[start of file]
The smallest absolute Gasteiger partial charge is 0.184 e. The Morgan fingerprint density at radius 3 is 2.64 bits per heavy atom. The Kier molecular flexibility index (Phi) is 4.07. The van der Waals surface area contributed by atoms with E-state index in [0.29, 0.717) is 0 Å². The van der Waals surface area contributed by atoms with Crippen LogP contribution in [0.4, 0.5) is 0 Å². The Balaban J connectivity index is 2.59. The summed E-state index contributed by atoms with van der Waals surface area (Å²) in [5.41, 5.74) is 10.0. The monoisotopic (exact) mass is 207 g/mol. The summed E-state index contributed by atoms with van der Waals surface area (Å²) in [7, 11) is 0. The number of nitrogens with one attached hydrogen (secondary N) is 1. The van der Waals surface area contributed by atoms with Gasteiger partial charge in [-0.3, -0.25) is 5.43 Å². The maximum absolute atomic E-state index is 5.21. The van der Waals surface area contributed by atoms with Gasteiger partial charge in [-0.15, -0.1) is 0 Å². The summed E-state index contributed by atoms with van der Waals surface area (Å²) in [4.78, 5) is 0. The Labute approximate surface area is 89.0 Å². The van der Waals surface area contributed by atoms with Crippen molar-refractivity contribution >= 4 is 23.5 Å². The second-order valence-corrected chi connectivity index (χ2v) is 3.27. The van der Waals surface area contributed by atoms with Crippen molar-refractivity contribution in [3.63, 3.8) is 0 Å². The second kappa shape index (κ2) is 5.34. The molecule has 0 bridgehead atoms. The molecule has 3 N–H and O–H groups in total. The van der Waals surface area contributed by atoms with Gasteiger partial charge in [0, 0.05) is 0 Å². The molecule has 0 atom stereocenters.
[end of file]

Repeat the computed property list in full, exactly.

The smallest absolute Gasteiger partial charge is 0.184 e. The Morgan fingerprint density at radius 3 is 2.64 bits per heavy atom. The Kier molecular flexibility index (Phi) is 4.07. The van der Waals surface area contributed by atoms with E-state index in [0.29, 0.717) is 0 Å². The van der Waals surface area contributed by atoms with Crippen LogP contribution in [0.4, 0.5) is 0 Å². The Balaban J connectivity index is 2.59. The summed E-state index contributed by atoms with van der Waals surface area (Å²) in [5.41, 5.74) is 10.0. The monoisotopic (exact) mass is 207 g/mol. The summed E-state index contributed by atoms with van der Waals surface area (Å²) in [7, 11) is 0. The number of nitrogens with one attached hydrogen (secondary N) is 1. The van der Waals surface area contributed by atoms with Gasteiger partial charge in [-0.3, -0.25) is 5.43 Å². The maximum absolute atomic E-state index is 5.21. The van der Waals surface area contributed by atoms with Gasteiger partial charge in [-0.15, -0.1) is 0 Å². The summed E-state index contributed by atoms with van der Waals surface area (Å²) in [4.78, 5) is 0. The Labute approximate surface area is 89.0 Å². The van der Waals surface area contributed by atoms with Crippen molar-refractivity contribution >= 4 is 23.5 Å². The second-order valence-corrected chi connectivity index (χ2v) is 3.27. The van der Waals surface area contributed by atoms with Crippen molar-refractivity contribution in [3.63, 3.8) is 0 Å². The second kappa shape index (κ2) is 5.34. The molecule has 0 bridgehead atoms. The molecule has 3 N–H and O–H groups in total. The van der Waals surface area contributed by atoms with Gasteiger partial charge in [0, 0.05) is 0 Å². The molecule has 0 atom stereocenters.